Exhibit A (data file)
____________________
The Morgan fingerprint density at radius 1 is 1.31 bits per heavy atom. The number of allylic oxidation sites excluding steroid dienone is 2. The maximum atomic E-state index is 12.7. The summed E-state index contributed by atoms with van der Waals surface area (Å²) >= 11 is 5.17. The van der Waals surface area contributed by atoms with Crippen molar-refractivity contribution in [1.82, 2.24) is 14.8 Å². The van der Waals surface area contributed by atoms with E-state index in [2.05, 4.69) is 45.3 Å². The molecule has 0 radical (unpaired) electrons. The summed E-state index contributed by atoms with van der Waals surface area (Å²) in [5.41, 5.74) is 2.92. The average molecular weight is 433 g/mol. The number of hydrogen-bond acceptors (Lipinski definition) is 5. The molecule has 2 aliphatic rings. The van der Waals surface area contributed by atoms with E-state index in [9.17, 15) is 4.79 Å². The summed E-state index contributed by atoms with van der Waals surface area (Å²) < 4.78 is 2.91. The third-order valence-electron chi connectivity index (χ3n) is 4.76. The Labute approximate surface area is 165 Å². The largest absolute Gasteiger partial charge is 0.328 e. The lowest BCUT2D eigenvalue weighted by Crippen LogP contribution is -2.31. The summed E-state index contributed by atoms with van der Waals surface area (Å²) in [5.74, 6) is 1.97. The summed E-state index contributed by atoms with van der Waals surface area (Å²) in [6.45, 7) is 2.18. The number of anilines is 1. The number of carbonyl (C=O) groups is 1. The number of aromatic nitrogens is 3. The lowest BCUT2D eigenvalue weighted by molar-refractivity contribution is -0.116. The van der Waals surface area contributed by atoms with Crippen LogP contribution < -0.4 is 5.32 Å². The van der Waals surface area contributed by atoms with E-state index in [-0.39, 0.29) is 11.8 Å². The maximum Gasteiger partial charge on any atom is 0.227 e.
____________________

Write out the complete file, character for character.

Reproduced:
The Morgan fingerprint density at radius 1 is 1.31 bits per heavy atom. The number of allylic oxidation sites excluding steroid dienone is 2. The maximum atomic E-state index is 12.7. The summed E-state index contributed by atoms with van der Waals surface area (Å²) >= 11 is 5.17. The van der Waals surface area contributed by atoms with Crippen molar-refractivity contribution in [1.82, 2.24) is 14.8 Å². The van der Waals surface area contributed by atoms with E-state index in [2.05, 4.69) is 45.3 Å². The molecule has 0 radical (unpaired) electrons. The summed E-state index contributed by atoms with van der Waals surface area (Å²) in [5.41, 5.74) is 2.92. The average molecular weight is 433 g/mol. The number of hydrogen-bond acceptors (Lipinski definition) is 5. The molecule has 2 aliphatic rings. The van der Waals surface area contributed by atoms with E-state index in [9.17, 15) is 4.79 Å². The summed E-state index contributed by atoms with van der Waals surface area (Å²) < 4.78 is 2.91. The third-order valence-electron chi connectivity index (χ3n) is 4.76. The Labute approximate surface area is 165 Å². The largest absolute Gasteiger partial charge is 0.328 e. The lowest BCUT2D eigenvalue weighted by Crippen LogP contribution is -2.31. The summed E-state index contributed by atoms with van der Waals surface area (Å²) in [5.74, 6) is 1.97. The summed E-state index contributed by atoms with van der Waals surface area (Å²) in [6.45, 7) is 2.18. The number of anilines is 1. The number of carbonyl (C=O) groups is 1. The number of aromatic nitrogens is 3. The lowest BCUT2D eigenvalue weighted by molar-refractivity contribution is -0.116. The van der Waals surface area contributed by atoms with Crippen LogP contribution < -0.4 is 5.32 Å². The van der Waals surface area contributed by atoms with E-state index in [-0.39, 0.29) is 11.8 Å². The maximum Gasteiger partial charge on any atom is 0.227 e.